The Lure Of Low Business Costs

Will the pricey regions suffer?

Judging from recent data, business costs have little influence on local economic performance. Indeed, as Francis X. Markey and Michael Burt of Inc., an economics research firm, observe in a new analysis, the high-cost regional economies in the Northeast and California have been thriving lately, while the lower-cost Midwest and South have lost some steam.

The analysts note, however, that low business costs have tended to bolster growth over the long run, accounting for a third of states' relative employment gains over the past decade. And with the economy slowing, that impact may well rise in a competitive climate where pricing power is low and advances in information and distribution technologies enhance corporate mobility.

According to's business cost index, which is based on unit labor costs, taxes, and energy costs, the priciest state overall in 1999 was New Jersey, followed closely by Massachusetts, Hawaii, and Connecticut. New Jersey had the fourth-highest labor and energy costs. Massachusetts led in labor costs, Hawaii in energy costs, and New York in state and local taxes, which came in 28% above the national average.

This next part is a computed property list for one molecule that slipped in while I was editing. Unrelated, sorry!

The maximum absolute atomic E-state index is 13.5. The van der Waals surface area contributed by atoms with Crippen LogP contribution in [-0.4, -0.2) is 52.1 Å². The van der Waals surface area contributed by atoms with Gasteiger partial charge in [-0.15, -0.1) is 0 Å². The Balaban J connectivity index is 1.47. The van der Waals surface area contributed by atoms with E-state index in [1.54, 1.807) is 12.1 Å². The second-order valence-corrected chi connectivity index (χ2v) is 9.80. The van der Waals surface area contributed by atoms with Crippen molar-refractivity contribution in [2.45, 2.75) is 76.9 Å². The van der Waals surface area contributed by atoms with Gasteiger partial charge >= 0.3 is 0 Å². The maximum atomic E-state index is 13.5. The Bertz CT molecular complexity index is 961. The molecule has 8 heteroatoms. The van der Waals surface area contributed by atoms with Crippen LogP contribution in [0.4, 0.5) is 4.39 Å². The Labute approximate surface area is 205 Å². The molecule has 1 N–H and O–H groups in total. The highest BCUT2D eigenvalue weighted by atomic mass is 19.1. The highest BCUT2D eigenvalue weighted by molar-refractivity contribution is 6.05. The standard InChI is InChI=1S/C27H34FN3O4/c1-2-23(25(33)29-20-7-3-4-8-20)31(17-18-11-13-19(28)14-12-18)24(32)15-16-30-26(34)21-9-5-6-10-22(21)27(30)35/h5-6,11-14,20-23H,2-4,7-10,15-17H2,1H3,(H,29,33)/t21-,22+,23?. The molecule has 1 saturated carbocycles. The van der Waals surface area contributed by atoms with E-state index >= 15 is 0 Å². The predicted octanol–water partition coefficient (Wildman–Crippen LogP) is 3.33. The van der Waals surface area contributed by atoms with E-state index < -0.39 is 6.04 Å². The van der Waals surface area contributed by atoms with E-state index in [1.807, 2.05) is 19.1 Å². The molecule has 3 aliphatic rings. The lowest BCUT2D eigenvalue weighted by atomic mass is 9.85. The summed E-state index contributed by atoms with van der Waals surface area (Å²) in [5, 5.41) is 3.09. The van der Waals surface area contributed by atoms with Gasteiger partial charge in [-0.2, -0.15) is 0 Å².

As in the past, the Northeast remains by far the most expensive part of the nation, containing more than half of the 16 states with above-average costs. Among costly urban areas, the broad New York City metro area ranks No. 1, with Boston not far behind. Costs are also high in California, particularly in the San Francisco Bay Area, but other Western states--Wyoming, New Mexico, and (perhaps surprisingly) Oregon--boast quite low costs.

The lowest costs of doing business are in the rural Midwest and the South. Midwestern cities such as Chicago, Cleveland, Detroit, and Minneapolis do have above-average costs. But the agricultural regions have low cost structures, with South Dakota at the bottom end of the index (25% below the national average). And the entire South enjoys very low costs.

Who has gained in the past decade? The authors point to falling costs in Utah, Arizona, and New Mexico. In all three states, fast growth in output per worker offsets wage gains, resulting in declining unit labor costs.

Two factors help explain the current economic strength in the Northeast and California. One is that their recoveries trailed the overall cyclical upturn. The other is that urban areas in both regions are strong in human capital, boasting research centers and highly educated workforces--resources that have counted heavily in the nation's recent high-tech and financial services booms.

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